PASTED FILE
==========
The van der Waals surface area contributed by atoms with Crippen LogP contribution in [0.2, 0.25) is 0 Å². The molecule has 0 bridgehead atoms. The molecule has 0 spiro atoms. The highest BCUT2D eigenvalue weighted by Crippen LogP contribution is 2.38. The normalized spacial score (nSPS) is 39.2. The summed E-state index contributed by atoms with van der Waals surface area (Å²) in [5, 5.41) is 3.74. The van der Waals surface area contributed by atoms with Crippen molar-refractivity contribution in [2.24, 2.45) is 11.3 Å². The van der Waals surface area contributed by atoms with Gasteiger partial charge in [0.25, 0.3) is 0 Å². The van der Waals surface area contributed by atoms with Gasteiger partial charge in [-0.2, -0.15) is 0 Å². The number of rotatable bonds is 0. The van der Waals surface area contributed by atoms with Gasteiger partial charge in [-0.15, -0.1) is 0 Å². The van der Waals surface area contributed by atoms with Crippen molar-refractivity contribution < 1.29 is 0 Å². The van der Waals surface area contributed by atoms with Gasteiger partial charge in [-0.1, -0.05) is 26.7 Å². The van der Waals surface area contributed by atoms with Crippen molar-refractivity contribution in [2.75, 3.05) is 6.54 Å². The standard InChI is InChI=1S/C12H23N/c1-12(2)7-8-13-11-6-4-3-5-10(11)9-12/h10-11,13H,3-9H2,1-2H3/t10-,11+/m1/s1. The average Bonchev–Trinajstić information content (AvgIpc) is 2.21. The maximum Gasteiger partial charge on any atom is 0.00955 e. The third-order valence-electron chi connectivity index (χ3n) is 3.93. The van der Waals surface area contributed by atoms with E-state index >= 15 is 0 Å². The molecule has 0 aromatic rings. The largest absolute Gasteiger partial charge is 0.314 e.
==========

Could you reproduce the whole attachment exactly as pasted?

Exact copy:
The van der Waals surface area contributed by atoms with Crippen LogP contribution in [0.2, 0.25) is 0 Å². The molecule has 0 bridgehead atoms. The molecule has 0 spiro atoms. The highest BCUT2D eigenvalue weighted by Crippen LogP contribution is 2.38. The normalized spacial score (nSPS) is 39.2. The summed E-state index contributed by atoms with van der Waals surface area (Å²) in [5, 5.41) is 3.74. The van der Waals surface area contributed by atoms with Crippen molar-refractivity contribution in [2.24, 2.45) is 11.3 Å². The van der Waals surface area contributed by atoms with Gasteiger partial charge in [0.25, 0.3) is 0 Å². The van der Waals surface area contributed by atoms with Gasteiger partial charge in [-0.2, -0.15) is 0 Å². The number of rotatable bonds is 0. The van der Waals surface area contributed by atoms with Gasteiger partial charge in [-0.15, -0.1) is 0 Å². The van der Waals surface area contributed by atoms with Crippen molar-refractivity contribution < 1.29 is 0 Å². The van der Waals surface area contributed by atoms with Gasteiger partial charge in [-0.1, -0.05) is 26.7 Å². The van der Waals surface area contributed by atoms with Crippen molar-refractivity contribution in [2.75, 3.05) is 6.54 Å². The standard InChI is InChI=1S/C12H23N/c1-12(2)7-8-13-11-6-4-3-5-10(11)9-12/h10-11,13H,3-9H2,1-2H3/t10-,11+/m1/s1. The average Bonchev–Trinajstić information content (AvgIpc) is 2.21. The maximum Gasteiger partial charge on any atom is 0.00955 e. The third-order valence-electron chi connectivity index (χ3n) is 3.93. The van der Waals surface area contributed by atoms with E-state index >= 15 is 0 Å². The molecule has 0 aromatic rings. The largest absolute Gasteiger partial charge is 0.314 e.